A report on Ashikaga Takauji

Portrait traditionally identified as that of Ashikaga Takauji
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Tomb of Ashikaga Takauji at Tōji-in in Kyoto

The founder and first shōgun of the Ashikaga shogunate.

- Ashikaga Takauji

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Emperor Go-Daigo

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The 96th emperor of Japan, according to the traditional order of succession.

The 96th emperor of Japan, according to the traditional order of succession.

Woodblock print triptych by Ogata Gekkō; Emperor Go-Daigo dreams of ghosts at his palace in Kasagiyama
Memorial Shinto shrine and mausoleum honoring Emperor Go-Daigo
Empress Kishi and Emperor Go-Daigo. From Taiheiki Emaki (c. 17th century), vol. 2, On the Lamentation of the Empress. Owned by Saitama Prefectural Museum of History and Folklore.
Japanese Imperial kamon — a stylized chrysanthemum blossom

The Kenmu restoration was in turn overthrown by Ashikaga Takauji in 1336, ushering in the Ashikaga shogunate, and split the imperial family into two opposing factions between the Ashikaga backed Northern Court situated in Kyoto and the Southern Court based in Yoshino led by Go-Daigo and his later successors.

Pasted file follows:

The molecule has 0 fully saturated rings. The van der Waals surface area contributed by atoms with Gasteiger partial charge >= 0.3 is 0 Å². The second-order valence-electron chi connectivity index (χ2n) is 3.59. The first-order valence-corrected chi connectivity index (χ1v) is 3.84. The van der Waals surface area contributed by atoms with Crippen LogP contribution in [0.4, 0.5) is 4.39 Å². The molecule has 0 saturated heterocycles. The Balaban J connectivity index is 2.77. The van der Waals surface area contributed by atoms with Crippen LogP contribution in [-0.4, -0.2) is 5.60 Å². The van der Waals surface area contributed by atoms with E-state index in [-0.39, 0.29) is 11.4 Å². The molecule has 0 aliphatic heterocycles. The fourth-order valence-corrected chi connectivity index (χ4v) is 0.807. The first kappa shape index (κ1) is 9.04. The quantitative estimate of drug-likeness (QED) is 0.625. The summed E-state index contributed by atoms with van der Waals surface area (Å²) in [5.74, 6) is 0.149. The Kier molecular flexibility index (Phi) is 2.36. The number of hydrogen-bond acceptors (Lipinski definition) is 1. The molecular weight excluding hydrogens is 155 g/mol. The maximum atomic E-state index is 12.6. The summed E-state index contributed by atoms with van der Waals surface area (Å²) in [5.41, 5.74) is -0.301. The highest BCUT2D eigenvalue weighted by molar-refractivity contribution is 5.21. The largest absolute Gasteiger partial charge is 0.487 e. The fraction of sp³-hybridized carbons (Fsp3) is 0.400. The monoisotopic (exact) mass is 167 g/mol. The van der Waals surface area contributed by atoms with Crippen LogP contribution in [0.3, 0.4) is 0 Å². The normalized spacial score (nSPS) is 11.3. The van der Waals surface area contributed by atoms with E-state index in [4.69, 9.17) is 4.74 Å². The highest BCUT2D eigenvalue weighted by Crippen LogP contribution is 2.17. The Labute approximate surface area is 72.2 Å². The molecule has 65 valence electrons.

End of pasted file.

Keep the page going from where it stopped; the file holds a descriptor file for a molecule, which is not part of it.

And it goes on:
Ashikaga shogunate

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The feudal military government of Japan during the Muromachi period from 1336 to 1573.

The feudal military government of Japan during the Muromachi period from 1336 to 1573.

Structure of the bakufu
Marker for the site of the Flower Palace, Kyoto

The Ashikaga shogunate was established when Ashikaga Takauji was appointed Shōgun after overthrowing the Kenmu Restoration shortly after having overthrown the Kamakura shogunate in support of Emperor Go-Daigo.

The Imperial seats during the Nanboku-chō period were in relatively close proximity, but geographically distinct. They were conventionally identified as:

Nanboku-chō period

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The Imperial seats during the Nanboku-chō period were in relatively close proximity, but geographically distinct. They were conventionally identified as:
Emperor Go-Daigo
Ashikaga Takauji

The Nanboku-chō period (南北朝時代, Nanboku-chō jidai, "North and South court period", also known as the Northern and Southern Courts period), spanning from 1336 to 1392, was a period that occurred during the formative years of the Muromachi (Ashikaga) shogunate of Japanese history.During the early period, there existed a Northern Imperial Court, established by Ashikaga Takauji in Kyoto, and a Southern Imperial Court, established by Emperor Go-Daigo in Yoshino.

Ashikaga Tadayoshi depicted in an Edo period print

Ashikaga Tadayoshi